As an HVAC company who relies heavily on leads, you’re going to want to track all of them. We define leads as any action to reach out to you – typically phone calls, contact form submissions, live chats and possibly even scheduling confirmations (if you have your website setup to schedule appointments online).


So, how do I set this up?


Good question – in the Google Ads interface you can navigate to the conversions section and create “conversion actions” there. You’ll have a few options to choose from.


See the screenshot below for the various options:

google ads conversion points


Let’s choose the ‘website’ option for form submissions and any other conversion points that may be reliant on a page-view to trigger the tag to fire.


By the way, any sort of tag and trigger setups will happen inside of Google Tag Manager, which should be installed on all pages of your website. Google Tag Manager is necessary for agile marketing. It allows you to easily add website tags, schema and more without using a developer.


This article sort of assumes that you have some working knowledge of Google Ads. You don’t need to be an expert, but you should know some of the basics. If you have any questions on any parts of this, don’t hesitate to reach out to me.


Cool – let’s move to phone call leads.


Most of your Google Ads advertising efforts for your HVAC company will likely result in phone calls.


I like to handle the tracking and reporting of phone calls with a 3rd party software.


Remember, we want to get as much data as possible so that we can effectively optimize our campaigns. And that’s exactly why I recommend using WhatConverts to track and report calls, forms and chats. WhatConverts gives us the ability to tie a lead to the very keyword used to make the search.


Not only that, but WhatConverts also has a very easy-to-use user interface which reports out tons of lead data. It allows you to manage leads as well – search, filter, sort and export leads by marketing channel, keyword or contact information.


The actual configuration of WhatConverts with your Google Ads account is a bit out of the scope of this article, so if you have specific questions with that, reach out to me.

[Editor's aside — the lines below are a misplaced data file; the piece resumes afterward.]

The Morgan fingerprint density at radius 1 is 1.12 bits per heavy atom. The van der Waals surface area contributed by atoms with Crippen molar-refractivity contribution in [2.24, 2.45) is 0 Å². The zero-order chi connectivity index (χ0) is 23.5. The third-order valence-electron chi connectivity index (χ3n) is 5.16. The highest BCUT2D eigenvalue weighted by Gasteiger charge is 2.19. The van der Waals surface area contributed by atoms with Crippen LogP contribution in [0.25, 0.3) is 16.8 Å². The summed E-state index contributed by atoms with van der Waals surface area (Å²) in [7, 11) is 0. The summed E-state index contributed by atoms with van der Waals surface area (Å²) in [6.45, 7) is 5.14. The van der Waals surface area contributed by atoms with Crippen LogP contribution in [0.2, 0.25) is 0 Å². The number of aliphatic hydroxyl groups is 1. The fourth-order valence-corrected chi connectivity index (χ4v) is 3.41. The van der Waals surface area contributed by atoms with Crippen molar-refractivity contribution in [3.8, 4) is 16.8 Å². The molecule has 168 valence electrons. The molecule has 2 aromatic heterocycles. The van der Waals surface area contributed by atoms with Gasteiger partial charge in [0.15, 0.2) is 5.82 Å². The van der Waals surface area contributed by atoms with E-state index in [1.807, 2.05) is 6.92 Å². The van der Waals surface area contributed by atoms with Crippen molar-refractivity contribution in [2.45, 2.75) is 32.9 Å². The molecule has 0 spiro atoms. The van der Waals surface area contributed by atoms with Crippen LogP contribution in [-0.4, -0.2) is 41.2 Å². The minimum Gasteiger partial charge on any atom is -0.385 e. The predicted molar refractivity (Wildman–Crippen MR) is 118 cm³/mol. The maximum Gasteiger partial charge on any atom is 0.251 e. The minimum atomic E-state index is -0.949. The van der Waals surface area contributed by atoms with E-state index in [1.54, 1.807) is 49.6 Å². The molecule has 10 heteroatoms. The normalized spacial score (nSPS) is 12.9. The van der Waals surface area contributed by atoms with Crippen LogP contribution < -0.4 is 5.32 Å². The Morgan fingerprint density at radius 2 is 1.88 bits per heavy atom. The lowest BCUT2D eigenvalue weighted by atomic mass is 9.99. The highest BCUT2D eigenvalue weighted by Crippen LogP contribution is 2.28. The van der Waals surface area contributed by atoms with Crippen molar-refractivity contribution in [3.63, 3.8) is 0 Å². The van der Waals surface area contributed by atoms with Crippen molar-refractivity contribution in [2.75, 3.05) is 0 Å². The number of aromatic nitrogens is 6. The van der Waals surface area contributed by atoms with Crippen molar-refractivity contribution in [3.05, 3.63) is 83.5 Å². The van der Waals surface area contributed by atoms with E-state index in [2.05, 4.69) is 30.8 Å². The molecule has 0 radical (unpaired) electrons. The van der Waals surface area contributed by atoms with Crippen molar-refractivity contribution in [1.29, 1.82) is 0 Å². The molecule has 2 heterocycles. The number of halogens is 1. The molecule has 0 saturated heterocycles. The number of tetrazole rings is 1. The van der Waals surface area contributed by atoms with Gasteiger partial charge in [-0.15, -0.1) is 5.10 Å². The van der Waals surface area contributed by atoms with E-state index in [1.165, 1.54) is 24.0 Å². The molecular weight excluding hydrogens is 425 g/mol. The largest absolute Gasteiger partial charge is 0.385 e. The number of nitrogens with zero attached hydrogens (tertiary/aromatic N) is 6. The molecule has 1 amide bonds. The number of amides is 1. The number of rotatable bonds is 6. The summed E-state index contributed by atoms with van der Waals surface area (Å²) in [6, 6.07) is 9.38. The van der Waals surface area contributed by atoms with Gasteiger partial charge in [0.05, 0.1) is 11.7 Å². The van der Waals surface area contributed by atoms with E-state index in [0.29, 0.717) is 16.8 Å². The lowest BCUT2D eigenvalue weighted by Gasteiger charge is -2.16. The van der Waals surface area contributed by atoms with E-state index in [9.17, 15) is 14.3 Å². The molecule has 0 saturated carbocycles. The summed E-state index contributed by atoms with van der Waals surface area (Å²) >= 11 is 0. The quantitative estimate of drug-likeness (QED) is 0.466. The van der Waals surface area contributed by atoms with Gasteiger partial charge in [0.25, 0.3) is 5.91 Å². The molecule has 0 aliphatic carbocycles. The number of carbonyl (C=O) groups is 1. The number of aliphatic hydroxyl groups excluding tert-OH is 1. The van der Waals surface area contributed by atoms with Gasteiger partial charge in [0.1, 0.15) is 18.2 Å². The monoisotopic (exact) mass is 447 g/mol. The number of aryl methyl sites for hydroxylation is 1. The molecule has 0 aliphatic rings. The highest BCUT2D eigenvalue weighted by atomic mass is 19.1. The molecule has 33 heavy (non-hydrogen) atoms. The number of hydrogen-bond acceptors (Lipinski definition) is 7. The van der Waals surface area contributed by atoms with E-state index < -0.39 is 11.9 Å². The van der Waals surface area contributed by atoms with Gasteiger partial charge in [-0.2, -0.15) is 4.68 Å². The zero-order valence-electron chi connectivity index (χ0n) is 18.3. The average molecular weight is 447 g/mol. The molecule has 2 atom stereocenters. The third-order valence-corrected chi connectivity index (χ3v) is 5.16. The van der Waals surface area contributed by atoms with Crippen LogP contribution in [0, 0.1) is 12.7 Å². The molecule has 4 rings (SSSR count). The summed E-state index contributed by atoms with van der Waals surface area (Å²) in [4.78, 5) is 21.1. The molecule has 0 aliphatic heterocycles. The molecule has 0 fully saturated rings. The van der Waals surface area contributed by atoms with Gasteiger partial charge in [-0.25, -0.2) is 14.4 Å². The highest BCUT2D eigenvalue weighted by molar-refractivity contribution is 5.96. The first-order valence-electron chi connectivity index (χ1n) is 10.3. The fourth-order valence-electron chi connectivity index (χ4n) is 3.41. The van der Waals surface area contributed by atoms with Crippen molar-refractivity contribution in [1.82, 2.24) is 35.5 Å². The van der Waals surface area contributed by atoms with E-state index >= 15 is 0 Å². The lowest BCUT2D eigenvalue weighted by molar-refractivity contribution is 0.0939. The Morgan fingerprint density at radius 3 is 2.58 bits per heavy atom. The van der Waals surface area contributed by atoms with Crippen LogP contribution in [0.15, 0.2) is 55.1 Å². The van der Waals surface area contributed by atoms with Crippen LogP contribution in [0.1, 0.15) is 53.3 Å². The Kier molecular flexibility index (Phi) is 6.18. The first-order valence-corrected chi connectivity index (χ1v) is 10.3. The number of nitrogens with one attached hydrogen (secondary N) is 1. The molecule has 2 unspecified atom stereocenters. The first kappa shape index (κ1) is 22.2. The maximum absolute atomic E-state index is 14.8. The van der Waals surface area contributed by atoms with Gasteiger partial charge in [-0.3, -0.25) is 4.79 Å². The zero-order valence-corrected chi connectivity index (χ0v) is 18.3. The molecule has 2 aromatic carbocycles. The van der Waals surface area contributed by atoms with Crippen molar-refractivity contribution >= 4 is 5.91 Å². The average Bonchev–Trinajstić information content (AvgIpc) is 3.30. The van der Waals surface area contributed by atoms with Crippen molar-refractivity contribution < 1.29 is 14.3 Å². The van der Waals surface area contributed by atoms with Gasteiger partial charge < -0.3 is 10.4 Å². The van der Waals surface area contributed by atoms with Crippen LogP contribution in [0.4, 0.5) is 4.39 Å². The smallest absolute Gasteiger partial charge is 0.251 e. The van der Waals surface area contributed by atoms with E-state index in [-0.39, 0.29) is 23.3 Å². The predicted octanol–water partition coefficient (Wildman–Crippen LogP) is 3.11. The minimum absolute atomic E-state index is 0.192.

Again, this is one of the most important pieces to running an effective Google Ads campaign for your HVAC company.


Most HVAC company Google Ads accounts that we audit are not properly tracking.


Let’s jump into the next principle…


Account Structure

It’s important to first decide what services you want to advertise for and how much money to allocate towards each. 


Budgets are set and managed at the campaign level, so you cannot allocate budget to an ad group. To effectively set a budget for a specific service, it must be grouped into its own campaign (or group of campaigns). If in a group of campaigns, you’ll either have to track the spend manually or create a shared budget within the shared library.


Also, location targeting happens at the campaign level. You must be mindful of this when creating campaigns. 


These are extremely important factors to consider when building out your campaigns. 


Depending on size of budget and specific budget requirements, I suggest building out individual campaigns for your important services. 


Some of the important questions to keep in mind in accordance with a sound account structure. 

  • How is the account currently structured? 
  • Is the current structure limiting any high-performing campaigns?
  • Are any keywords taking all of the available budget from other keywords?